1 vote alik-fuchs | Apr 27, 2018 |
Dawn was breaking over everything in colours at once clear and timid; as if Nature made a first attempt at yellow and a first attempt at rose.

Public domain i know but flipping through my books i found this old jem

We follow gregory sym a secret detective and an anarchist now witch is he is the question. As orson wells stated in his brodcast adaptation

“roughly speeking its a book abbout anarchists…roughly speeking its a mystery story. Many dont get it and if you dont you ask”

This is verry true for a book that starts sedate in a park outside london then decides on a whim to do a abbout face runn arround in a fasion so eratic it makes plutos orbit seem regular. Then will stop just as suddenly and drop you somewhere compleetly diffrent give you a hug and make a speech that makes Shakespeare look mute. It philosophies a little abbout right and wrong makes you look twice at the neerest lamp post and think abbout it for a week.

It is briliantly written for all the reasons above and one more as you read you see the coulers of london and the french country side around you “and are left with a profound insight into, into whatever the book was abbout”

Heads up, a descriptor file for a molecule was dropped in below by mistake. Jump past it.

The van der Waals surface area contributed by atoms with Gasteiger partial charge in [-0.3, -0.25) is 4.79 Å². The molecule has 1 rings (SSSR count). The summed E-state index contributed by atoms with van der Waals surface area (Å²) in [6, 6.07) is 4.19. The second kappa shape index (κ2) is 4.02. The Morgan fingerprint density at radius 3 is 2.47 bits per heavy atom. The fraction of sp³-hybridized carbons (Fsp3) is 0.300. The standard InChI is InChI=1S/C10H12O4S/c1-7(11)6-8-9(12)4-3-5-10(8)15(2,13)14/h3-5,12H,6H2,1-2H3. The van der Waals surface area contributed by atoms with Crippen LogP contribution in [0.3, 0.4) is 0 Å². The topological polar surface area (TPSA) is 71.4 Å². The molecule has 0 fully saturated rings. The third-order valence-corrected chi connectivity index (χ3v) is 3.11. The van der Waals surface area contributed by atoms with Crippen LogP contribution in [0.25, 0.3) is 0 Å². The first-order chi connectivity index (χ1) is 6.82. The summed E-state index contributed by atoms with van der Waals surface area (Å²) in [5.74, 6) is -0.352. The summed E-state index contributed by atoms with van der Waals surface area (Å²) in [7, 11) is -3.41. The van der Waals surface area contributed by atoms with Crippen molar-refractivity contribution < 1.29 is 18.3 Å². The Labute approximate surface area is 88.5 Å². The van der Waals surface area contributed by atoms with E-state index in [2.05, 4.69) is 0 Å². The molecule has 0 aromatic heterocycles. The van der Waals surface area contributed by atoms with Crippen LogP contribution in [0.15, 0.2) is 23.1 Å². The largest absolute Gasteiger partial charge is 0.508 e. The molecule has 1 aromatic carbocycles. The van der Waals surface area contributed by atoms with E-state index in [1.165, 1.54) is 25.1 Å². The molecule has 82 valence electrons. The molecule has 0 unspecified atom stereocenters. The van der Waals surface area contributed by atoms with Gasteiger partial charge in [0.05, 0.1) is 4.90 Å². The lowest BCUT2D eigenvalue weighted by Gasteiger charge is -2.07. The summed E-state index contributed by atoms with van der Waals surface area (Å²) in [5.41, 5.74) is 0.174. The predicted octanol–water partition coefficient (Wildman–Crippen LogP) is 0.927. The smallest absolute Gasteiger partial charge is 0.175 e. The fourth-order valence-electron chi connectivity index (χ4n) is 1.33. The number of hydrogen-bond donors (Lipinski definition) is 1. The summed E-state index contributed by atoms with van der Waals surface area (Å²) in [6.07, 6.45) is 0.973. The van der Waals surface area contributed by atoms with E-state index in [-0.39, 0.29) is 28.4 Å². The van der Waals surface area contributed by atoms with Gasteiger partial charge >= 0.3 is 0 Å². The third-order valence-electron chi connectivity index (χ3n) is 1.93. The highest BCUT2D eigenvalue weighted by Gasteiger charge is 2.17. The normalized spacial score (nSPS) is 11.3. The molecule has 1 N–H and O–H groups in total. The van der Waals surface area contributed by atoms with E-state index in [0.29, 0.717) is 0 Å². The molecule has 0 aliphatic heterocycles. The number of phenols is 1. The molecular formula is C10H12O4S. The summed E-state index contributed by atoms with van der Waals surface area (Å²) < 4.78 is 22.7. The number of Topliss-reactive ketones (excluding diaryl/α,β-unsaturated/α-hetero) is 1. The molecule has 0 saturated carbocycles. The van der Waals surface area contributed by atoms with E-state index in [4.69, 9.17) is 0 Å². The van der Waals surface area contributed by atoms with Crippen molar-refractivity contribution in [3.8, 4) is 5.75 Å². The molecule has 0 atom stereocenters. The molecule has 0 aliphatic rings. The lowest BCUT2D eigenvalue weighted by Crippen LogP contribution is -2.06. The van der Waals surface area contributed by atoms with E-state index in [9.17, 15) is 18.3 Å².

1 vote dawbre42 | Jan 28, 2018 |
  stevholt | Nov 19, 2017 |
I'm not really sure what to make of this surreal and absurd novel. ( )
  kasyapa | Oct 9, 2017 |
Showing 1-5 of 114 (next | show all)
The novel increasingly revels in the disorder of dreams. Chesterton's great achievement is to imbue the everyday world with wonder; everything becomes exotic and fantastical. His portrayal of London in particular is an enchanting evocation of the modern metropolis – the city is rendered as a psychedelic wonderland, as both an ocean and a mountain range, as both the depths of hell and the unexplored surface of a foreign planet.